Note: In Oregon, chronic absenteeism is defined as students who miss more than 10% of their enrolled days.
In Washington, chronic absenteeism is defined as students who miss more than 10% of their enrolled days.
Why is this important?
Regular attendance at school is important to a child’s academic success. Students with good attendance records in kindergarten and the first grade are four times as likely to read proficiently in the third grade as their chronically absent peers. Students who are chronically absent in junior high school are less likely to graduate from high school. At all levels, students who are chronically absent score lower on standardized tests. The effects of chronic absenteeism are the same for all racial and ethnic groups. Students from low-income families are more likely to be chronically absent and poor attendance contributes to the achievement gap for poor students and students of color. However, the negative effects of chronic absenteeism impact all socio-economic groups. Research has found that the effects of poor attendance, if identified early in the school year, can be mitigated when families are given extra supports.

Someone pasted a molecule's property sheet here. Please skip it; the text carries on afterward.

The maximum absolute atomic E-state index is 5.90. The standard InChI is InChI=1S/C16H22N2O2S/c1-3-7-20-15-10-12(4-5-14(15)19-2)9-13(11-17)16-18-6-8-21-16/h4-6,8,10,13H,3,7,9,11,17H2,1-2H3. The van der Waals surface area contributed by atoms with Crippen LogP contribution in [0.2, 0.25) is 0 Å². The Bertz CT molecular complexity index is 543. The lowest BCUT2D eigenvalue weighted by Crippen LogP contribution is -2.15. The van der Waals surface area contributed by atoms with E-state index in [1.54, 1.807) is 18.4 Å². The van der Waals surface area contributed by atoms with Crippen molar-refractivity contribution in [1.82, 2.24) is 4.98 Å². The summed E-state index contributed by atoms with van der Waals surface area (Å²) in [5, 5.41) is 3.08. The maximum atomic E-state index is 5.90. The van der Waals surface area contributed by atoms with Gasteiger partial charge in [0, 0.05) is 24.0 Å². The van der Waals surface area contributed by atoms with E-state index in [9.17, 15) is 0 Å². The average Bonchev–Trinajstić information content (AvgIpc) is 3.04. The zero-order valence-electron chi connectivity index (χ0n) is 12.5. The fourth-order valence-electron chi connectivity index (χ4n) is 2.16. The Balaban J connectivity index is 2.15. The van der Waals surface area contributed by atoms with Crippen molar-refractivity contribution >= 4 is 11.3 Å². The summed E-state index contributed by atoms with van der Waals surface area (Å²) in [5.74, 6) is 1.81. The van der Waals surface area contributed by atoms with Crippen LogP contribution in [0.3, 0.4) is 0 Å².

Attendance Works. 2011. “Attendance in Early Elementary Grades: Association with Student Characteristics, School Readiness, and Third Grade Outcomes.”
 Ginsburg, A., P. Jordan, and H. Chang. 2014. “Absences Add Up: How School Attendance Influences Student Success. Attendance Works.